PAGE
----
Table 1-1. Highway and pavement applications and material uses.
This document includes guidelines for 19 waste and by-product materials. Listed in alphabetical order, they include: (1) Baghouse Fines; (2) Blast Furnace Slag; (3) Coal Bottom Ash/Boiler Slag; (4) Coal Fly Ash; (5) Flue Gas Desulfurization (FGD) Scrubber Material; (6) Foundry Sand; (7) Kiln Dusts; (8) Mineral Processing Wastes; (9) Municipal Solid Waste (MSW) Incinerator Ash; (10) Nonferrous Slags; (11) Quarry By-Products; (12) Reclaimed Asphalt Pavement; (13) Reclaimed Concrete Material; (14) Roofing Shingle Scrap; (15) Scrap Tires; (16) Sewage Sludge Ash; (17) Steel Slag; (18) Sulfate Wastes; and (19) Waste Glass.
The materials listed above do not represent the entire population of materials that have potential use in pavement construction applications. These 19 materials were selected based on the amount of the material generated as well as whether adequate data were available to prepare a description of the physical and chemical properties of the material and to describe the design requirements and performance records for one or more specific applications.
For the 19 materials and 6 major application categories, a total of 55 material-application combinations were selected and are included in these guidelines. Table 1-2 provides a listing of these 55 combinations. The omission of a particular material-application match in these guidelines is not to be construed as a prohibition against its use; rather, omission merely indicates that the authors felt that either the material-application combination was inappropriate or that insufficient information was available to provide a useful guideline.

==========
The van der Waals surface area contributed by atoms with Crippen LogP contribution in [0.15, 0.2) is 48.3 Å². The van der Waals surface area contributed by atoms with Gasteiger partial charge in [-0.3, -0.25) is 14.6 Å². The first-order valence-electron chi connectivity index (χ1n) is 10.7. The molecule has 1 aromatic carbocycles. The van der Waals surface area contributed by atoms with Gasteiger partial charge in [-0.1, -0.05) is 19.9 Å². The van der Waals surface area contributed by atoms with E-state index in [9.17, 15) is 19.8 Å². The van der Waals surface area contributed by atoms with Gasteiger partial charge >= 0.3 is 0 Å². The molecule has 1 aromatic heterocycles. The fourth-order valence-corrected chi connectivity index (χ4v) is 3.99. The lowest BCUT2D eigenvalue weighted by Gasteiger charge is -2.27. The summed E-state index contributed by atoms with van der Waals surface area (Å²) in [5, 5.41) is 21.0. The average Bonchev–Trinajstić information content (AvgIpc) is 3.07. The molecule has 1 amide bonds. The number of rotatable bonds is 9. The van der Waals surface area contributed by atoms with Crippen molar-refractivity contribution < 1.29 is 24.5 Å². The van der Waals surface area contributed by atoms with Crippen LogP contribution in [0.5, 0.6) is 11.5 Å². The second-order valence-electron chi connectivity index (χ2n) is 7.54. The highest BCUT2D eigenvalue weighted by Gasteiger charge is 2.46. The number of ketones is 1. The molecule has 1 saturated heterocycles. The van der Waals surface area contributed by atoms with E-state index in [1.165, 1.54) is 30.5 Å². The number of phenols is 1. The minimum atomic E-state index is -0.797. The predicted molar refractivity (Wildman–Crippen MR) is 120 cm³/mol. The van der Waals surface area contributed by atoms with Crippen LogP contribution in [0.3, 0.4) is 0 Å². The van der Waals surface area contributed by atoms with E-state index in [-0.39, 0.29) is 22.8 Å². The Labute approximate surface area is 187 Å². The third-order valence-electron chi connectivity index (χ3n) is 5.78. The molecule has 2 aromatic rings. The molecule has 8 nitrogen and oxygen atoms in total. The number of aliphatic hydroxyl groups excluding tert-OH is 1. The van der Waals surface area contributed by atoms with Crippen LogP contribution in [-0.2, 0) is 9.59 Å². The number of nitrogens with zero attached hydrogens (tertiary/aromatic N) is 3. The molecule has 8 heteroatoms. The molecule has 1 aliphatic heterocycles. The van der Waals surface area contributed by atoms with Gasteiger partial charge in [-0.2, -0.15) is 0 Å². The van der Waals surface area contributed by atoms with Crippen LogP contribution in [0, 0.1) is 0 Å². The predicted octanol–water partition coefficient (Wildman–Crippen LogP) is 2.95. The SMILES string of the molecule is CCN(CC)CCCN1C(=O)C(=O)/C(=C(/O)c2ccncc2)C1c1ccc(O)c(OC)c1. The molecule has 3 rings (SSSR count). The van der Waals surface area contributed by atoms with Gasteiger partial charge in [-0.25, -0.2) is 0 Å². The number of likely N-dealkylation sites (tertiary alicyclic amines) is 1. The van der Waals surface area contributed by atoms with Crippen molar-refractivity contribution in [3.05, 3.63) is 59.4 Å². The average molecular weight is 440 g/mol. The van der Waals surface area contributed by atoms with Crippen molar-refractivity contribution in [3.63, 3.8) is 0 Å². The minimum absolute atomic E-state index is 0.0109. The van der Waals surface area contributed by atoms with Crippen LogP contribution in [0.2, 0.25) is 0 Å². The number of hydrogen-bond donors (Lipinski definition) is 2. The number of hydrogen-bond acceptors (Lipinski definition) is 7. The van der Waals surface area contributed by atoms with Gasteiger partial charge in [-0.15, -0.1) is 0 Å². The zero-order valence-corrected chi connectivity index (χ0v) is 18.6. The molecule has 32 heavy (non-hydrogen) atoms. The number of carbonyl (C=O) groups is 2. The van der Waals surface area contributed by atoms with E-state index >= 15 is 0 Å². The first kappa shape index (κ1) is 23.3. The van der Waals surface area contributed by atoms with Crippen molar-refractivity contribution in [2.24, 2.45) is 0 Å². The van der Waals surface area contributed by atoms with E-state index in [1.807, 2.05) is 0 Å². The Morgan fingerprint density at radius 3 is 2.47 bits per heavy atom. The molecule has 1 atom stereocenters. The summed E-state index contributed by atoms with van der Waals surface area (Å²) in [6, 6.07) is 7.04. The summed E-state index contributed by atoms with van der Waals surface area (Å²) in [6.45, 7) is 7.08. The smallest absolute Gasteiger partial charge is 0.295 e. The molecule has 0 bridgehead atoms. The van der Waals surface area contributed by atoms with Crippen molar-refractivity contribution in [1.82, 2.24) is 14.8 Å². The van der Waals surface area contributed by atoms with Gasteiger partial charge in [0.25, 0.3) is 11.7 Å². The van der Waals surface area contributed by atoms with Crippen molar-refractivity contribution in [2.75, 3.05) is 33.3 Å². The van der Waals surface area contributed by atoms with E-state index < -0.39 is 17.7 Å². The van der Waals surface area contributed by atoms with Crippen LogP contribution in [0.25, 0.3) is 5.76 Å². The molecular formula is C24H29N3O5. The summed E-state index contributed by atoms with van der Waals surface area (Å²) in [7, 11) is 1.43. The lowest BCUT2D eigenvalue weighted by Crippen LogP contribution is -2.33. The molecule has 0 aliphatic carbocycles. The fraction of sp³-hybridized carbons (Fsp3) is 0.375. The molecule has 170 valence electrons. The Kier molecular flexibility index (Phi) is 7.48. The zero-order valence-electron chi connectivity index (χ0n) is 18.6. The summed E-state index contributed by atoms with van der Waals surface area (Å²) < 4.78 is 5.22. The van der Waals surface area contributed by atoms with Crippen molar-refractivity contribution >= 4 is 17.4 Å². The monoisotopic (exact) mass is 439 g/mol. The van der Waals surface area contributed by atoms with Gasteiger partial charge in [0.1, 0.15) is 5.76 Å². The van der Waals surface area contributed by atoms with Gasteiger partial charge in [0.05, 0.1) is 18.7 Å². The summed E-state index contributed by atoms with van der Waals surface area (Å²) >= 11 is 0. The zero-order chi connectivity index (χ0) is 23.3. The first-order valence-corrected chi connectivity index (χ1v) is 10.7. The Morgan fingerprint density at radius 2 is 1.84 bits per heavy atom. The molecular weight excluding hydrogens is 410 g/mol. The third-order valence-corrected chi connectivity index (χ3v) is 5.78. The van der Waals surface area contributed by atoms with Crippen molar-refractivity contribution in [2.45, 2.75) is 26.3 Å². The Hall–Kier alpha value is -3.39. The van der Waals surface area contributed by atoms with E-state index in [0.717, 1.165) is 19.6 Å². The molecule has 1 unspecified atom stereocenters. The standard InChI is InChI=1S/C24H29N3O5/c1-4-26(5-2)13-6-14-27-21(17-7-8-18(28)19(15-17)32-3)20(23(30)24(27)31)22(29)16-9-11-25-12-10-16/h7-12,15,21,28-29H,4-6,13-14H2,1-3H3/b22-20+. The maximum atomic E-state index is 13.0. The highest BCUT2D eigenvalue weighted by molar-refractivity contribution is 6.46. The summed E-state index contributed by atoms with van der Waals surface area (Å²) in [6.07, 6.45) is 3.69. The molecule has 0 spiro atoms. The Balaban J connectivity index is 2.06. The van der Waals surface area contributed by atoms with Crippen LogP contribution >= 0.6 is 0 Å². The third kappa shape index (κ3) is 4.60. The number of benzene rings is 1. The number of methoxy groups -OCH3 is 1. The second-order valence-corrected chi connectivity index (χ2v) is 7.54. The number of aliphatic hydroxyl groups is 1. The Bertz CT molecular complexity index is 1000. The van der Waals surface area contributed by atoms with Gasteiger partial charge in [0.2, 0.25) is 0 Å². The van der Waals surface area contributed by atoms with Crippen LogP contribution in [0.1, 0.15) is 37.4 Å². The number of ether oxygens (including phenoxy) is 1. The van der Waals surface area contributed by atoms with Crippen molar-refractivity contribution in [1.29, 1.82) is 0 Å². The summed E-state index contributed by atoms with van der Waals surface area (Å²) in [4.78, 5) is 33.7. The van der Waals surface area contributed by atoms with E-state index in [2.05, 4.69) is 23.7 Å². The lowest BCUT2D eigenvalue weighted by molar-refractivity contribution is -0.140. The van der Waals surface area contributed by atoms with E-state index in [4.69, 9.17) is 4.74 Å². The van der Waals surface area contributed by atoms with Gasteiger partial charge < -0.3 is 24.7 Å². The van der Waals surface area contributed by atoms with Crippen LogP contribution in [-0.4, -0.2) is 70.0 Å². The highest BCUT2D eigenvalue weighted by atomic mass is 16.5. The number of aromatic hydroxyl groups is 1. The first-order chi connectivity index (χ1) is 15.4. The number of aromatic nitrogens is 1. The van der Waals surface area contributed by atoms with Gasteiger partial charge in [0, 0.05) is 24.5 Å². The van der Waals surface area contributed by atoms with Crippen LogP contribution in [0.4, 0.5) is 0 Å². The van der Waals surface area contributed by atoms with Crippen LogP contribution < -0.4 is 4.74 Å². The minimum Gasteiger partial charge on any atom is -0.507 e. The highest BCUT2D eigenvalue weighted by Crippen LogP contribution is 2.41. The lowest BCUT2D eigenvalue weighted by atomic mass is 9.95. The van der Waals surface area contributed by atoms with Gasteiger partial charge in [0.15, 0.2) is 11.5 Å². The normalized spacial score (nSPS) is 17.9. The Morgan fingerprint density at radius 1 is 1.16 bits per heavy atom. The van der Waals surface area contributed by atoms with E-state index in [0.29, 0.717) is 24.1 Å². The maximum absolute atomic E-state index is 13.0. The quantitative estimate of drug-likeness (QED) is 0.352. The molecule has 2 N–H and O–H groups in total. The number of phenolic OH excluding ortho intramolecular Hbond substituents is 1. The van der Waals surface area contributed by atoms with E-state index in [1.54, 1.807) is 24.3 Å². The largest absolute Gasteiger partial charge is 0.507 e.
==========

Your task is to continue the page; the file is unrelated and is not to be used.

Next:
The major portion of this document presents, for each of the 19 materials, a description of the material and user guidelines that includes the applications listed in Table 1-2. In addition to material-specific guidelines, several chapters of the report are devoted to recommended evaluation procedures for assessing whether a material is suitable for use in a designated application and to the environmental and cost issues that need to be considered when evaluating the use of waste and by-product materials in pavement construction. Finally, summary descriptions of the six pavement construction applications are presented to assist those readers who are interested in additional information relative to their design objectives and material uses.
Table 1-2. Application—material matrix.
ORGANIZATION AND CONTENT
This document is divided into 24 chapters. The contents of the chapters are described below.
Chapter 1, the Introduction, provides an overview of the purpose, scope, and organization of this document.